Women awarded only 15% of federal research chairs Universities urged to change situation
Female academics should pressure universities to select more women for the prized Canada Research Chairs, the executive director of the federal government's most prestigious research program urged yesterday.
An independent audit will reveal today that only 15% of the chairs have been awarded to women since the program was created two years ago.
"It is much too low. We have been talking to the universities and telling the presidents they must improve the situation," said Reni Durocher of the Canada Research Chairs Program.
"The women must pressure their universities. We cannot do it from Ottawa, we cannot micromanage the universities.... There are still 1,500 chairs to be filled. There is time to correct the situation," he said.
Ottawa invested $900-million to create 2,000 chairs by 2005 as a cornerstone of the government's strategy to augment the country's knowledge-based economy.
The 500 chairs chosen so far have been credited with improving Canada's research capacity, helping to reverse the brain drain, as well as attracting international research stars to Canadian universities and hospitals.
The audit, conducted by Wendy Robbins, a University of New Brunswick professor, will beannounced in Toronto.
"We want things to change before more chairs are chosen," said Dr. Robbins, who authored the audit for the Humanities and Social Sciences Federation of Canada.
"This is a really important program, and women want our fair share.Women researchers ask different questions than men, and we need to make sure that way of looking at the world is protected."
Particularly disappointing, Dr. Robbins said, is that women won appointments to only 22% of the chairs reserved for junior researchers, which are chosen from the ranks of young academics where women enjoy high levels of representation.
Women make up 10% of the chairs for senior researchers and full professors. Women hold 14% of those positions at Canadian universities, the audit states.
In selecting candidates for the chairs, universities are not bound by the same equity policies that compel them to consider female candidates for jobs within their institutions.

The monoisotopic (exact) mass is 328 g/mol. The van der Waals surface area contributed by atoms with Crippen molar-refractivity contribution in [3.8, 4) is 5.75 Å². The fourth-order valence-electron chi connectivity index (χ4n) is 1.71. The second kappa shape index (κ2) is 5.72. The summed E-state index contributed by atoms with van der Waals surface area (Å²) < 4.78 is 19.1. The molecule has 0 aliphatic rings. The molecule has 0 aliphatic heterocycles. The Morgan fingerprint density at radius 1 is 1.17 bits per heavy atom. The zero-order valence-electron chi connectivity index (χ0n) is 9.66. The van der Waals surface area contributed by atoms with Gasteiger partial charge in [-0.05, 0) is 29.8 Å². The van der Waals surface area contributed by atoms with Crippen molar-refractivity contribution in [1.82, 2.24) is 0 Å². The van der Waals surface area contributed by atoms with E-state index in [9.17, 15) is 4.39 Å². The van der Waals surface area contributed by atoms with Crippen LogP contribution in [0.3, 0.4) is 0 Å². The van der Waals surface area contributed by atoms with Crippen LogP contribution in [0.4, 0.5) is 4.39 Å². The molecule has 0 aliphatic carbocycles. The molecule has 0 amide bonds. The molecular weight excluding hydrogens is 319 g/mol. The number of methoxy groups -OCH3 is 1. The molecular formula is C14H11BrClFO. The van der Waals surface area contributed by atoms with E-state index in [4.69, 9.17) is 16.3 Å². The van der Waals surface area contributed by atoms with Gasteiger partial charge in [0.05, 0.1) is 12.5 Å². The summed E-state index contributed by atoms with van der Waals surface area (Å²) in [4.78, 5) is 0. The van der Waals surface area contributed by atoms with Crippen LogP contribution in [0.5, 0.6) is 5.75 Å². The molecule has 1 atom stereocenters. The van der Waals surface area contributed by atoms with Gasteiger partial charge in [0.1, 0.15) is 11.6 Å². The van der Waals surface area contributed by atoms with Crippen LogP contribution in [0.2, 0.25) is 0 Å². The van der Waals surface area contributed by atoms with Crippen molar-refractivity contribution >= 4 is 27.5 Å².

"Many women felt this was a disaster waiting to happen when those policies were not put in place," said Dr. Robbins, who will be presenting her research today at the Congress of the Social Sciences and the Humanities, an annual gathering of North American academics at the University of Toronto.
To remedy the situation, she said, the federal government needs to set target numbers of female appointments that universities must follow in order to get funding for the chairs.
A few universities, including Simon Fraser, in Burnaby, B.C., Carleton in Ottawa and the University of Guelph, have not appointed any women, said Dr. Robbins. Each of those schools has nine chairs.
She singled out the University of Calgary for having one of the highest proportions of female chairs, with six out 25 chairs going to women.
The largest research institution, the University of Toronto, appointed 15 women to its 82 chairs.
The problem for universities, said Mr. Durocher, is there are significantly fewer female scientists working in institutions compared with men. With 80% of the chairs reserved for the science fields, women are disadvantaged from the start.
Women were awarded 61% of the humanities and social science and research grants awarded to doctoral fellows last year by a separate federal body.
Female appointments in the health sciences are lagging the farthest behind, said Mr. Durocher, despite the high percentage of women health care workers. He attributed the discrepancy to glut of senior medical researchers working in programs administered almost entirely by men.
Engineering faculties have done the best job of promoting qualified females, said Dr. Robbins, with the percentage of engineering chairs given to women actually surpassing percentage of senior female engineering researchers.
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